Workers who cannot work for at least seven days due to their work injuries may qualify for temporary total disability benefits. The amount to be paid to the injured employee is two-thirds of their weekly wages but at most $800 per week for 400 weeks (beginning from the date of the injury).

      However, if the injury is catastrophic, the weekly benefit shall be paid until the worker’s condition changes for the better.

      Examples of catastrophic injuries include:

      • Spinal cord injuries involving severe paralysis

      • Amputation of a body part

      • Second/third-degree burns over 25 percent of the body

      • Total or industrial blindness

      • Severe brain injuries.

      Permanent Total Disability (PTD) 

      A PTD rating means that the affected worker’s condition and inability to work can never improve. This rating is usually assigned in cases involving;

      •  Permanent total vision loss in both eyes

      • Loss of both arms, hands, legs, feet, or other similar body parts.

      Permanent disability benefits may be paid for life or until there is a positive change in condition at the same rates for TTD.

      Private Long-Term Disability Insurance

      Long-term disability insurance is a private insurance policy that can help injured workers assess disability benefits after their accident. They are paid until the injured worker is no longer disabled or reaches the age of 65.

      The insurance may be paid for by the employer, the employee, or both. If the employer pays fully, coverage is usually automatic once the employee is hired. However, if the system is structured to deduct payments from the employee, interested employees would need to opt in for the policy to get coverage. The rate paid after an injury is usually 60 percent of the injured worker’s monthly wage.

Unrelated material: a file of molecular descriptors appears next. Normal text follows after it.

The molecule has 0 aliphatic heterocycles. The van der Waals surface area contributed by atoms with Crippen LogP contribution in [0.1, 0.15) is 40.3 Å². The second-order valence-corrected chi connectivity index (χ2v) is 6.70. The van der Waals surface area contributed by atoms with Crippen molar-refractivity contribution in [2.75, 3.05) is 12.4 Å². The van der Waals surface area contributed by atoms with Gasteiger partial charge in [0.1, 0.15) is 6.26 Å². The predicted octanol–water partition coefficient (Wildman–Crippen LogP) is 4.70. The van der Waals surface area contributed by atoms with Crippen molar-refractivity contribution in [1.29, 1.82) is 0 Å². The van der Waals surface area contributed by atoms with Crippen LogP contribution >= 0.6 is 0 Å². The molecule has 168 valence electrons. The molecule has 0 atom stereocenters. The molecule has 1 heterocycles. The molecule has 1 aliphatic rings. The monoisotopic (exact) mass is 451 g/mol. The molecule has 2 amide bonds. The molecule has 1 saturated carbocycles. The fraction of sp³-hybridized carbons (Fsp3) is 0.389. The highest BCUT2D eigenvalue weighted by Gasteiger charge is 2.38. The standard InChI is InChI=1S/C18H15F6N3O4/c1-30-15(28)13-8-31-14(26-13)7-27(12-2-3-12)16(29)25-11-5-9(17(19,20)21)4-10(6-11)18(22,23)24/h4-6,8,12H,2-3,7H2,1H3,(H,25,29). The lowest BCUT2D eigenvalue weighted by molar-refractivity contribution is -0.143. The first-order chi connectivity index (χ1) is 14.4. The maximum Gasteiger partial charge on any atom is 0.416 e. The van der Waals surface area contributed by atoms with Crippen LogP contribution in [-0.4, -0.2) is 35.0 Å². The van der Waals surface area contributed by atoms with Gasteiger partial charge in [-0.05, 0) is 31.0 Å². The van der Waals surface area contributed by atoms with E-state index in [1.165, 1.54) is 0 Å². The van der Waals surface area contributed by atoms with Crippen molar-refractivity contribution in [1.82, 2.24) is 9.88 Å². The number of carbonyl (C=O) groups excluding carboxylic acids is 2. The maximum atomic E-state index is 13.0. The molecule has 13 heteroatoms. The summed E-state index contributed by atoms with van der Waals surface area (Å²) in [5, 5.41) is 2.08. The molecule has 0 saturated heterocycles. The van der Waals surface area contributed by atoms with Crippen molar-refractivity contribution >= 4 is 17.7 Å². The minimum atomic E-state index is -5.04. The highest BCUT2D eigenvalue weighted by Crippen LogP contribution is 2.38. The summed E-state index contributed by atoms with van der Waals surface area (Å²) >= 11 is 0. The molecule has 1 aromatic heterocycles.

To get long-term disability insurance benefits, you’ll need to follow the claim filing instructions provided by your employer and the insurance company. The insurance company will assess your claim and make the necessary payments.

      Will Receiving Long-Term Disability Benefits Affect Your Workers’ Compensation Claim?

      Ordinarily, your long-term disability claim should not affect your workers’ compensation claim and vice versa. However, in certain cases, your employer’s workers’ compensation provider may be entitled by law to recover a portion of your disability insurance payments. Generally, this happens if

      • The employer funds a part or the entire long-term disability insurance policy

      • The employee is entitled to or has received payments for disability benefits under the workers’ compensation law.

      In such cases, the employer or their insurance company may recover or deduct the amount paid under the insurance policy from the workers’ compensation amount to avoid double payment by the employer, thereby reducing the amount of workers’ comp benefits you can get.

      You may be entitled to other public benefits, such as Social Security disability benefits. Such benefits could also affect your workers’ comp claim and disability insurance. If you intend to claim them, it is important that you consult a personal injury attorney who can help you understand the implications of each benefit on the other and how you can maximize the available benefits for the best possible outcome.

      Contact the Dressie Law Firm for Help Accessing Your Long-Term Disability Benefits After a Work Accident 

      Getting compensation for your work-related long-term disability could be complicated, given the different types of benefits that are available. The wrong move could deprive you of portions of the compensation you ought to get. That’s why it is important to seek legal counsel and help to navigate the compensation process.

      At the Dressie Law Firm, we understand how the benefits landscape for long-term disability works and how each benefit interacts with the others. We can offer personalized legal guidance and representation based on our extensive Personal Injury Law experience and work with you toward a positive outcome.

      Contact us today to learn your options for your case and get started with the process.

      The Dressie Law Firm Can Help You

      If you or a loved one is a victim of a reckless or negligent driver, we want you to know that the law is on your side and so is the Dressie Law Firm.

      Contact us today to schedule your free consultation!